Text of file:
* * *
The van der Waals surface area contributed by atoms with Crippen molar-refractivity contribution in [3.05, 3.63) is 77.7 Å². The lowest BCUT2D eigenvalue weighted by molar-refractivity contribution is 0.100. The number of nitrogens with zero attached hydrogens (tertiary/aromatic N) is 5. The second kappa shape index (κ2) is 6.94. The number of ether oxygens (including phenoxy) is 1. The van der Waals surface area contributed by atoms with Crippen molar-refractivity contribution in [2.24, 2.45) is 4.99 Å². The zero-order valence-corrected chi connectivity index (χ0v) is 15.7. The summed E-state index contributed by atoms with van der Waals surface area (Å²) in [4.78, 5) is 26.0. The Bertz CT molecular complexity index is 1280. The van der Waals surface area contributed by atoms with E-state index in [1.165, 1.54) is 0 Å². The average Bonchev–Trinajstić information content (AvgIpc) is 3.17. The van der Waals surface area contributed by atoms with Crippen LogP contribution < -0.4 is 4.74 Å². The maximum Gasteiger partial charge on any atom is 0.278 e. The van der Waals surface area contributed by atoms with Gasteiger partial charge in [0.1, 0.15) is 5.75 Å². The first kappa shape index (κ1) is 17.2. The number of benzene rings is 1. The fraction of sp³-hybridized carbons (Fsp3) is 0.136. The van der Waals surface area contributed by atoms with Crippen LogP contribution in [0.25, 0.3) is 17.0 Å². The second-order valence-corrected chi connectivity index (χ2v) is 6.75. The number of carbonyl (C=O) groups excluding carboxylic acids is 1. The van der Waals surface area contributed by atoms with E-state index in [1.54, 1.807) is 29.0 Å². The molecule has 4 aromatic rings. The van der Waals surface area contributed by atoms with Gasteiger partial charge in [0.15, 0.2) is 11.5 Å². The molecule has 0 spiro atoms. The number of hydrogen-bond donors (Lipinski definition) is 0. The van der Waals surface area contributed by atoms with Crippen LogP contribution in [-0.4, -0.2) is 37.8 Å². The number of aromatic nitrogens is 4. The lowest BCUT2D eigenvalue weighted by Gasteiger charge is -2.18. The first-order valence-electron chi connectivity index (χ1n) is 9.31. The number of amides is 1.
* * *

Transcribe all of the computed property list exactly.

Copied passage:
The van der Waals surface area contributed by atoms with Crippen molar-refractivity contribution in [3.05, 3.63) is 77.7 Å². The lowest BCUT2D eigenvalue weighted by molar-refractivity contribution is 0.100. The number of nitrogens with zero attached hydrogens (tertiary/aromatic N) is 5. The second kappa shape index (κ2) is 6.94. The number of ether oxygens (including phenoxy) is 1. The van der Waals surface area contributed by atoms with Crippen molar-refractivity contribution in [2.24, 2.45) is 4.99 Å². The zero-order valence-corrected chi connectivity index (χ0v) is 15.7. The summed E-state index contributed by atoms with van der Waals surface area (Å²) in [4.78, 5) is 26.0. The Bertz CT molecular complexity index is 1280. The van der Waals surface area contributed by atoms with E-state index in [1.165, 1.54) is 0 Å². The average Bonchev–Trinajstić information content (AvgIpc) is 3.17. The van der Waals surface area contributed by atoms with Crippen LogP contribution < -0.4 is 4.74 Å². The maximum Gasteiger partial charge on any atom is 0.278 e. The van der Waals surface area contributed by atoms with Gasteiger partial charge in [0.1, 0.15) is 5.75 Å². The first kappa shape index (κ1) is 17.2. The number of benzene rings is 1. The fraction of sp³-hybridized carbons (Fsp3) is 0.136. The van der Waals surface area contributed by atoms with Crippen LogP contribution in [0.25, 0.3) is 17.0 Å². The second-order valence-corrected chi connectivity index (χ2v) is 6.75. The number of carbonyl (C=O) groups excluding carboxylic acids is 1. The van der Waals surface area contributed by atoms with E-state index in [1.54, 1.807) is 29.0 Å². The molecule has 4 aromatic rings. The van der Waals surface area contributed by atoms with Gasteiger partial charge in [0.15, 0.2) is 11.5 Å². The molecule has 0 spiro atoms. The number of hydrogen-bond donors (Lipinski definition) is 0. The van der Waals surface area contributed by atoms with Crippen LogP contribution in [-0.4, -0.2) is 37.8 Å². The number of aromatic nitrogens is 4. The lowest BCUT2D eigenvalue weighted by Gasteiger charge is -2.18. The first-order valence-electron chi connectivity index (χ1n) is 9.31. The number of amides is 1.